Dr. Wehrman’s presentation focused on the advantages of using multiple GPCR screening approaches such as G-protein-dependent cAMP/calcium screening along with G-protein-independent PathHunter ß-arrestin and generation of novel hits and pharmacology resulting from such comprehensive studies. His presentation also included a discussion of the next generation of tools developed based on PathHunter technology.

These tools provide either a quantitative measurement of GPCR trafficking (total endocytosis GPCR assay system) or GPCR heterodimerization (PathHunter GPCR dimerization assay). All of the PathHunter technologies are whole cell-based and use a single-step, no-wash, high-throughput screening-friendly, chemiluminescence-based assay format.

PathHunter GPCR dimerization assays are designed to study the interactions between different pairs of GPCR molecules or between GPCR heterodimers. “These assays are unique in that they measure the functional coupling of two GPCRs through the arrestin pathway and enable screens for modulators of GPCR activity,” commented Dr. Wehrman. The Endocytosis GPCR assay system measures GPCR internalization by quantifying the amount of receptor in the endosomal compartment, thus providing a nonimaging method to screen compounds for their ability to cause endocytosis of the receptor.

“A more complete view of compound activity is obtained using arrestin binding in conjunction with second messenger assays. The arrestin and second messenger pathways can lead to disparate biological effects, making it increasingly important to monitor arrestin binding, as well as G-protein activation.”

Charles Lunn, Ph.D., research fellow, department of new lead discovery, Schering-Plough, concured that “there is an interest in looking at GPCRs in ß-arrestin-dependent systems, partly to interrogate G-protein-independent as well as G-protein-dependent signal transduction mechanisms. But, we appreciate that every GPCR assay format can bias the types of modulators you identify. Label-free profiling of cell-ligand interactions may moderate this bias.” 

“People are also going into more label-free technologies, especially for GPCRs,” added Suresh Poda, Ph.D., senior scientist, Lundbeck Research. “The good thing about these label-free technologies is that you don’t need to overexpress your target. You don’t need to co-express any promiscuous G-proteins in your cell lines.”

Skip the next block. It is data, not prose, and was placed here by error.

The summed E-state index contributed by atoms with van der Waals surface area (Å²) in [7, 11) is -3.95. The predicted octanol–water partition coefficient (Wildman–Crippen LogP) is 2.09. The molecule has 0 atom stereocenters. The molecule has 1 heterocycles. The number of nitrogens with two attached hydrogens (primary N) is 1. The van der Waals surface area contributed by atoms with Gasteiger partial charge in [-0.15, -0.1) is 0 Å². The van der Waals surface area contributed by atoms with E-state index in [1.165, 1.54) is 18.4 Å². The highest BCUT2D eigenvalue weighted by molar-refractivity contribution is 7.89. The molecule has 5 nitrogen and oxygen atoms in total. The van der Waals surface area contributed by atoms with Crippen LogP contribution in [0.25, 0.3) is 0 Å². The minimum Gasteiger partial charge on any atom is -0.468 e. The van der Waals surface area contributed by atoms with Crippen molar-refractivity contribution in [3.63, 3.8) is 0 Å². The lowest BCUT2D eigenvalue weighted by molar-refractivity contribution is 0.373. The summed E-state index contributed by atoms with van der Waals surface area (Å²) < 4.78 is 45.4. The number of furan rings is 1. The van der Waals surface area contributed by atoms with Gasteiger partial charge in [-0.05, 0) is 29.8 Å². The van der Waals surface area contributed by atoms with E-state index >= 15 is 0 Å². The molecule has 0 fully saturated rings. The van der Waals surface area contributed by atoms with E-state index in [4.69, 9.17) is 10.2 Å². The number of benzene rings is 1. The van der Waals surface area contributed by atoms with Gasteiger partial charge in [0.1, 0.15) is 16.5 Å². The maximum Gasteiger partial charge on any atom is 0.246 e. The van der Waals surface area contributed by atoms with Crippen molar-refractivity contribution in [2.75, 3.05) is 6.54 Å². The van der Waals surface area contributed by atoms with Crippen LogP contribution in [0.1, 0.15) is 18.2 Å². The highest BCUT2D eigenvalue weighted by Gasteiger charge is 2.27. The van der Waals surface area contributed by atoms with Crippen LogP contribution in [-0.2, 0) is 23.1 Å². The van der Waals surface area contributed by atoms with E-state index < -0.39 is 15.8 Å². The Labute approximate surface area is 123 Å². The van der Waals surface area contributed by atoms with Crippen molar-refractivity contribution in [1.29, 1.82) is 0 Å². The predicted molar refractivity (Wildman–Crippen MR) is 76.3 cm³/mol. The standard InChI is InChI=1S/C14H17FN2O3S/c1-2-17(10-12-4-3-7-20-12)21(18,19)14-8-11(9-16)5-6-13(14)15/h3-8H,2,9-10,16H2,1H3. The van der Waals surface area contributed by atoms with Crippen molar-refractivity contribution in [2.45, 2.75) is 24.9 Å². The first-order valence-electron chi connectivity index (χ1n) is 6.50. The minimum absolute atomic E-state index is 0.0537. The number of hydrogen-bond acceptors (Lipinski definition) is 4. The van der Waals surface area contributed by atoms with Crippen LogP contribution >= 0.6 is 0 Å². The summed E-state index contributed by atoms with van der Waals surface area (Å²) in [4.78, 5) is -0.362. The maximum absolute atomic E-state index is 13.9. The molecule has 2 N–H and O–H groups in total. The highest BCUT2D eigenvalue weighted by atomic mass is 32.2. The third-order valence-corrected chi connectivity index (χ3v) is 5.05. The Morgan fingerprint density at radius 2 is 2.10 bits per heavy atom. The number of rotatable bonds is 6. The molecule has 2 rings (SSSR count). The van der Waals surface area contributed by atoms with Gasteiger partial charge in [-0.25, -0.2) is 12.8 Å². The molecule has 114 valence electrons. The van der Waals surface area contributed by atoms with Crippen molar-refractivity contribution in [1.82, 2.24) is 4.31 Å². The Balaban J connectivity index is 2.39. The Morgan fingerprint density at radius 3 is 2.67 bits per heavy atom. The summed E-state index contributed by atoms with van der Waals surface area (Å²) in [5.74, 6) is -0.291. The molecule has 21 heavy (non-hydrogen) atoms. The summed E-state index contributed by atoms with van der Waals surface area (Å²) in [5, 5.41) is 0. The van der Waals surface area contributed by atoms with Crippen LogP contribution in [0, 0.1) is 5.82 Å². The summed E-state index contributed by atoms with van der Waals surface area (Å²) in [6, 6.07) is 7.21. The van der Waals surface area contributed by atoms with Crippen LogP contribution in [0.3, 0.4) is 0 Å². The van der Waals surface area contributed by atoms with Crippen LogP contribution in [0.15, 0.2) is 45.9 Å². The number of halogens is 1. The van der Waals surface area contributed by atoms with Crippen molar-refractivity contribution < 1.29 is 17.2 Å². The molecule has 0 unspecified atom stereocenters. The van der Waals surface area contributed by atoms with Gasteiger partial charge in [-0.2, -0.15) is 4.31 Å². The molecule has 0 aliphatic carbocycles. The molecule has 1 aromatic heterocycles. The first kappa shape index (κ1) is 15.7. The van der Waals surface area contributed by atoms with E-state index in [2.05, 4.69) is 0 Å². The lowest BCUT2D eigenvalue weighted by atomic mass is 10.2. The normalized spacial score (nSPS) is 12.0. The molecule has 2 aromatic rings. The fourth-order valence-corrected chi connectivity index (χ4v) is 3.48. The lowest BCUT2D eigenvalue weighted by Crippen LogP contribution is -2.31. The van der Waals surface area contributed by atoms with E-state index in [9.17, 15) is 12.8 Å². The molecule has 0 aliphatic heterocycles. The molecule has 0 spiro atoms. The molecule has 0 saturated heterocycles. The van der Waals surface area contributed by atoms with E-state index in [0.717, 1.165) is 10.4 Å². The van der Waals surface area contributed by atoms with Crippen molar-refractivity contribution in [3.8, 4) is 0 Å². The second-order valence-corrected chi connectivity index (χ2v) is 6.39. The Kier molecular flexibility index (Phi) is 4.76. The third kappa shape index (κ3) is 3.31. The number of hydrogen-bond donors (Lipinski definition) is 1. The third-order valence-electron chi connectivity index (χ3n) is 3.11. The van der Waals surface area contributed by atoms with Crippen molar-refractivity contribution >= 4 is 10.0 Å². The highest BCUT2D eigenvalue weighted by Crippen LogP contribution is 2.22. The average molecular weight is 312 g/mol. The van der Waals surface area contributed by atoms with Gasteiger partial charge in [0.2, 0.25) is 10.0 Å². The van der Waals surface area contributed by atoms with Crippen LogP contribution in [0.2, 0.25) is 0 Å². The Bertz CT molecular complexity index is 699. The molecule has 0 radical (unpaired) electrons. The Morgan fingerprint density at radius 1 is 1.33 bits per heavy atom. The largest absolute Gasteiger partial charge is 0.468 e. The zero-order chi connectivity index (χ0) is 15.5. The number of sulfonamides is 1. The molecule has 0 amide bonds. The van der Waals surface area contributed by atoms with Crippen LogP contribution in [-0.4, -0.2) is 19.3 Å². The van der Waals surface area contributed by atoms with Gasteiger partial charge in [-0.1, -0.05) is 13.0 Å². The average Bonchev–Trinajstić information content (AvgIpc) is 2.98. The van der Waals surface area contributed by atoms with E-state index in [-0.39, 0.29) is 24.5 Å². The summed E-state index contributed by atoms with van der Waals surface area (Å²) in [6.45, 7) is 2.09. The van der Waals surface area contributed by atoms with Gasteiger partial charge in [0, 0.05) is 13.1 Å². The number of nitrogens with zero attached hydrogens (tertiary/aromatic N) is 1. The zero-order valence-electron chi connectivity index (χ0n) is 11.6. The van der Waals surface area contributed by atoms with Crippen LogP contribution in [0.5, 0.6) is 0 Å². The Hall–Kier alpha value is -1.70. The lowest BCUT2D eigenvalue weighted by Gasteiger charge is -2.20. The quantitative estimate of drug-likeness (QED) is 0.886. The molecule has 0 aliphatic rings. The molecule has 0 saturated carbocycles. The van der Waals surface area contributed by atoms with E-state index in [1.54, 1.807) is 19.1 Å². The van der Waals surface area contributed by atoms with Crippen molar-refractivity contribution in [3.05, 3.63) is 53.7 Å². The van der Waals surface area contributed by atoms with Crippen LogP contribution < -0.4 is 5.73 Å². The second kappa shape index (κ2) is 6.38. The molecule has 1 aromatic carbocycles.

PerkinElmer is developing tools and technologies for the screening and discovery of compounds targeting GPCRs. “Our flagship GPCR-related technology is the luminescent photo-protein, Aequorin,” said Martina Bielefeld Sévigny, Ph.D., vp and GM of drug discovery and research reagent solutions.

Aequorin-producing cell lines generate luminescence in response to an increase in intracellular calcium levels, thus enabling researchers to measure GPCR-induced signal-transduction pathways. Very high signal-to-noise ratios are typically obtained, enabling the discovery and development of allosteric modulators. PerkinElmer also offers over 300 GPCR cell lines, which are validated for different signaling pathways.

Photo protein assay principle: To reduce the M4 receptor expression level, CHO-aequorin-Ga16-M4 cells were serum-starved for two days. PerkinElmer used a double-injection protocol.

Drug Delivery

Stephen W. Hunt III, Ph.D., svp, discovery research at Ascent Therapeutics, presented data on the firm’s Pepducin® technology.

“Pepducin is a biotherapeutics platform that may overcome many of the obstacles to current drug discovery approaches. It provides an opportunity to pharmacologically address the entire family of GPCR targets including those that have been intractable to date,” Dr. Hunt said.